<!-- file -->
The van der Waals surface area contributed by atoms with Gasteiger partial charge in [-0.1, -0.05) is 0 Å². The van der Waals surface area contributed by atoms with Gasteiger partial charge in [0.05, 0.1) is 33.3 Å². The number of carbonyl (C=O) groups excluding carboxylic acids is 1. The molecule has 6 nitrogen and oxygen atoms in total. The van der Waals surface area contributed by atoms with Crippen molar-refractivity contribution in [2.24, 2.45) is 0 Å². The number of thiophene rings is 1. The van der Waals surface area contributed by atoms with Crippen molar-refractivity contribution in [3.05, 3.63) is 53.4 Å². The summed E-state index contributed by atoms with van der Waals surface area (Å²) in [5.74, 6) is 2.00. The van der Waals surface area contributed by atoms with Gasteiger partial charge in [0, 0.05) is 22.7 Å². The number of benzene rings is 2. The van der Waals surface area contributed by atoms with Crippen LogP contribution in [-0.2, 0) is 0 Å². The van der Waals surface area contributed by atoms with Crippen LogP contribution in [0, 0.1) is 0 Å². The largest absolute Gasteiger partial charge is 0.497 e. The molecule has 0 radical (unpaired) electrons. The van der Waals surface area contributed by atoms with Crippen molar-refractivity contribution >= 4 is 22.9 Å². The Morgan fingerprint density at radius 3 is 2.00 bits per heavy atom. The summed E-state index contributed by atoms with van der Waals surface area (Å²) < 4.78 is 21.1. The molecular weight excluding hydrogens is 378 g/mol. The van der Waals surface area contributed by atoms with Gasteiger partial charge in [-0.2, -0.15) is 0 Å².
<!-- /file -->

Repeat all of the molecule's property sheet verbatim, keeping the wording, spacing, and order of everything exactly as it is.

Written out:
The van der Waals surface area contributed by atoms with Gasteiger partial charge in [-0.1, -0.05) is 0 Å². The van der Waals surface area contributed by atoms with Gasteiger partial charge in [0.05, 0.1) is 33.3 Å². The number of carbonyl (C=O) groups excluding carboxylic acids is 1. The molecule has 6 nitrogen and oxygen atoms in total. The van der Waals surface area contributed by atoms with Crippen molar-refractivity contribution in [2.24, 2.45) is 0 Å². The number of thiophene rings is 1. The van der Waals surface area contributed by atoms with Crippen molar-refractivity contribution in [3.05, 3.63) is 53.4 Å². The summed E-state index contributed by atoms with van der Waals surface area (Å²) in [5.74, 6) is 2.00. The van der Waals surface area contributed by atoms with Gasteiger partial charge in [0, 0.05) is 22.7 Å². The number of benzene rings is 2. The van der Waals surface area contributed by atoms with Crippen LogP contribution in [-0.2, 0) is 0 Å². The van der Waals surface area contributed by atoms with Crippen LogP contribution in [0, 0.1) is 0 Å². The largest absolute Gasteiger partial charge is 0.497 e. The molecule has 0 radical (unpaired) electrons. The van der Waals surface area contributed by atoms with Crippen molar-refractivity contribution >= 4 is 22.9 Å². The Morgan fingerprint density at radius 3 is 2.00 bits per heavy atom. The summed E-state index contributed by atoms with van der Waals surface area (Å²) < 4.78 is 21.1. The molecular weight excluding hydrogens is 378 g/mol. The van der Waals surface area contributed by atoms with Gasteiger partial charge in [-0.2, -0.15) is 0 Å².